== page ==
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This documentary is included with the DVD for "Yankee Doodle Dandy"--a
The film begins with an overview of the career of George M. Cohan--the subject of the film. This stage performer, according to the documentary, was quite a bit like Cagney's persona in the film--brash, obnoxious as a young actor and a bit childish. Then, an explanation of the things leading up to the creation of the film were the subject of the film--which made up the bulk of the documentary. Why Cagney chose to make such a film was an interesting tidbit. What I found most interesting, however, is how the film talked about how "Yankee Doodle Dandy" was NOT like the real life of Cohan--some interesting stuff here and little gems for film historians. Overall, it's a wonderful "making of" film--full of wonderful insights and it engenders a lot of interest and appreciation for the original movie.
Interestingly, the DVD also has a biographical retrospective of Cagney and his film career. It seemed very sketchy and lacked the in-depth detail of "Let Freedom Sing!". If you have to watch only one, see "Let Freedom Sing!".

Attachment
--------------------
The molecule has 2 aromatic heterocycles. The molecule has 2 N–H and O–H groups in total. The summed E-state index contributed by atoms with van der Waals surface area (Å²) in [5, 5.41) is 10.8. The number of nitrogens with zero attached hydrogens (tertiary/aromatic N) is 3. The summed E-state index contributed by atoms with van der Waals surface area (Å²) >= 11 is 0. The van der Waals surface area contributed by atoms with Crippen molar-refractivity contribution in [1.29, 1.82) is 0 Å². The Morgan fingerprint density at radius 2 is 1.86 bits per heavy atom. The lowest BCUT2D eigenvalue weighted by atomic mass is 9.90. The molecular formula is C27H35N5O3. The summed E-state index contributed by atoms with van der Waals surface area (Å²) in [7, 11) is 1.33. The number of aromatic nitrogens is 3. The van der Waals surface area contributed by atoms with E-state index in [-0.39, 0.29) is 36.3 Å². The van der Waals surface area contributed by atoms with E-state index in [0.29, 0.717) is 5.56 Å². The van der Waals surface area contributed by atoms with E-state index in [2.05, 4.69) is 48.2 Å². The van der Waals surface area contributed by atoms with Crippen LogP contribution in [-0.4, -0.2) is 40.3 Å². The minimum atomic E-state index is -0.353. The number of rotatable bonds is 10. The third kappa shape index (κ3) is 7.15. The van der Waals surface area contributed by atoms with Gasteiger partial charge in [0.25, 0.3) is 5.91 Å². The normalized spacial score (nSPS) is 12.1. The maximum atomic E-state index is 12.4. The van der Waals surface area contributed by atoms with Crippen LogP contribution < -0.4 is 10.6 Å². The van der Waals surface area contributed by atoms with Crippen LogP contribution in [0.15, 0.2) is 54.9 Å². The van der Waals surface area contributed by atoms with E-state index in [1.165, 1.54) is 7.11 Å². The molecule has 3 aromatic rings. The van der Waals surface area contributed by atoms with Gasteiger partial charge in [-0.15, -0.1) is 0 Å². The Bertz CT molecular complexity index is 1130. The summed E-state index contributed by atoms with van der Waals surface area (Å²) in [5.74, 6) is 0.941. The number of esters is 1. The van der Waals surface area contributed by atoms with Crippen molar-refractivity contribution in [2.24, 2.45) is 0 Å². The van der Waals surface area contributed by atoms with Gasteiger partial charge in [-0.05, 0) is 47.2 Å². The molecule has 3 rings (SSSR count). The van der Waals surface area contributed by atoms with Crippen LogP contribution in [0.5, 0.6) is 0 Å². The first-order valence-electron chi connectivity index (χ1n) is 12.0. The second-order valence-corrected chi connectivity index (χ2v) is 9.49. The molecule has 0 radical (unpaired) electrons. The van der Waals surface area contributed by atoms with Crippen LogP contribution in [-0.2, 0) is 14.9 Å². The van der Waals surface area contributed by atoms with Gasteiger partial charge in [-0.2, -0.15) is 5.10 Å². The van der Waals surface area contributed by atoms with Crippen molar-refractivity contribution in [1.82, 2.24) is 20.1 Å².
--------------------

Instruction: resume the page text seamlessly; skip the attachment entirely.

By the way, you may notice John McCabe being interviewed at various points and wonder who he is. McCabe was a writer and film historian who wrote excellent books on Laurel & Hardy as well as other actors. He died shortly after appearing in this film.
Let Freedom Sing! The Story of Yankee Doodle Dandy (2003)
*** 1/2 (out of 4)
Nice 30+ minute documentary about the history and making of YANKEE DOODLE DANDY, the classic film that got James Cagney his only Best Actor Oscar. The film tells the story of George M. Cohan and we start off hearing about his life and how he got into the business. From here we learn that he was worried about his legacy and felt that a movie about his life would be the best thing for it and at the same time Cagney was needing to help is image over a controversy so the two sides came together. Film historians Robert Osborne, Rudy Behlmer and Bob Thomas are joined by the likes of John Travolta, John McCabe, Joan Leslie, Patrick McGilligan and Joel Grey as they discuss the film and its legacy. Fans of the film are really going to enjoy hearing the stories about the production including all the power that Warner actually gave Cohan, which included him having to give his approval for the final product. I am curious to know what would have happened had Cohan not approved the film. Other stories told includes a heartbreaking one from Leslie as she talks about the day on the set when they learned that Pearl Harbor had been bombed. Overall, this is a very impressive feature as it really gives you a clear idea of everything in the production from the hiring of the cast to the photography and of course it's release.
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